In whatever aspect we view agriculture, we see it invested with immense importance. From it we derive most of the necessaries, comforts and delicacies of life. They can be obtained from no other source. Without it, our condition in many regards, would be assimilated to that of barbarians. It is radical to the existence and prosperity of the arts—of manufactures, and of commerce; and of almost everything that constitutes the highest character of nations. We have a vast national domain. It possesses great fertility and variety of soil, with genial climes. It is capable, under a culture faithful to the laws of nature as applicable to this subject, of producing the most rich and abundant harvests. Without a proper respect to these laws, however, a succession of crops will soon exhaust nearly all the native fertility of the earth. Most of our learned professions are crowded. Many of our young men seem to have fancied that wealth, ease and honorable distinction, are almost exclusively allied to the professions of medicine, law or politics; and hence, have embraced one of these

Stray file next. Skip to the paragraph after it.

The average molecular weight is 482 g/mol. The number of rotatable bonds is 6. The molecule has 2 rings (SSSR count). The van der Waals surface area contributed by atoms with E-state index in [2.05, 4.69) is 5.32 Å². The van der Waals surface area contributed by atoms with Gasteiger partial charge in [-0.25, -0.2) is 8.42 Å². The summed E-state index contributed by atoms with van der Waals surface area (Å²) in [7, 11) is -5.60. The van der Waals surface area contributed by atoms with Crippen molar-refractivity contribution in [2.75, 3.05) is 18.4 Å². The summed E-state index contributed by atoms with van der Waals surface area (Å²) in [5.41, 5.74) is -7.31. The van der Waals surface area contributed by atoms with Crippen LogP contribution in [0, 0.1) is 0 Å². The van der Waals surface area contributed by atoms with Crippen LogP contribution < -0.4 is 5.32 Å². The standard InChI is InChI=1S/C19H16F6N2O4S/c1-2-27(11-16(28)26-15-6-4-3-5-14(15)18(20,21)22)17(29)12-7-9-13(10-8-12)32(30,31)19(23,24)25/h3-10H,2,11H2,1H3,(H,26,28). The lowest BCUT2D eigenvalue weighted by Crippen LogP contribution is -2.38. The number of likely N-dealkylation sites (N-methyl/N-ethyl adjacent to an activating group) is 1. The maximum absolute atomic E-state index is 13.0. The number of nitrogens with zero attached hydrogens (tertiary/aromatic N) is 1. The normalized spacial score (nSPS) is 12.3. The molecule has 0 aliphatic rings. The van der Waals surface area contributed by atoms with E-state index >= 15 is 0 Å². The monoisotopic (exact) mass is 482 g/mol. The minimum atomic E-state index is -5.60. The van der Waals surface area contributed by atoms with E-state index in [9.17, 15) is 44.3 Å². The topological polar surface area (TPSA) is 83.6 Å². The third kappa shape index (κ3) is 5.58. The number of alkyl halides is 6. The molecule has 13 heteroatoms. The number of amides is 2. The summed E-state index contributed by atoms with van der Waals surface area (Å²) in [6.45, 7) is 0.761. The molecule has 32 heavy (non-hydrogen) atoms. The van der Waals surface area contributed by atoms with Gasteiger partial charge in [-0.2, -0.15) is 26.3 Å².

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as the paramount object of pursuit. Too many, perhaps, have also embarked in merchandize, for the benefit of themselves and the country. There are likewise, it is presumed, more mechanics of some kinds than can prosper in their calling. Add to these, numbets of other individuals who have no profession-are out of employment; know not what to do—are discontented—but who are capable of being useful, happy and respectable, if suitably engaged in business. Multitudes among these may have all along imagined that the business of farming is necessarily associated with ignorance, rusticity and servile labor. They do not appear to recollect that the class of farmers have furinshed hosts of champions of the rights of man-many authors of useful discoveries and inventions—aye, men who have extended in various directions the boundaries of science. The practice of farming is a most noble and useful art. It is highly conducive to the health and vigor of both body and mind. Like all other arts, it is founded upon science the science of agriculture. Let the laws of this science be discovered, studied and understood.--let an enlightened application of them be made in the prosecution of agriculture, and its theory and practice will be highly interesting-it will be elevated and popular. A vocation thus rendered pleasing, lucrative and honorable, cannot fail to command the attention of vast multitudes of our fellow citizens. Among these will be many from the various ranks to which allusion has been made. The idea that man. ual labor is incompatible with intellectual and moral improvement, and refinement of manners, is utterly inadmissible. It is nullified by the physiology and history of man. Labor is favorable to observation, study and reflection. The most laborious person may frequently find minutes, hours and days of leisure, in wbich he may indulge a fondnees for reading, study and mental cultivation. Whatever shall diffuse abroad a literary and scientific taste, is a desideratum. Solid learning promotes individual and social prosperity and happiness. It is material to the improvement and perpetuity of our political institutions.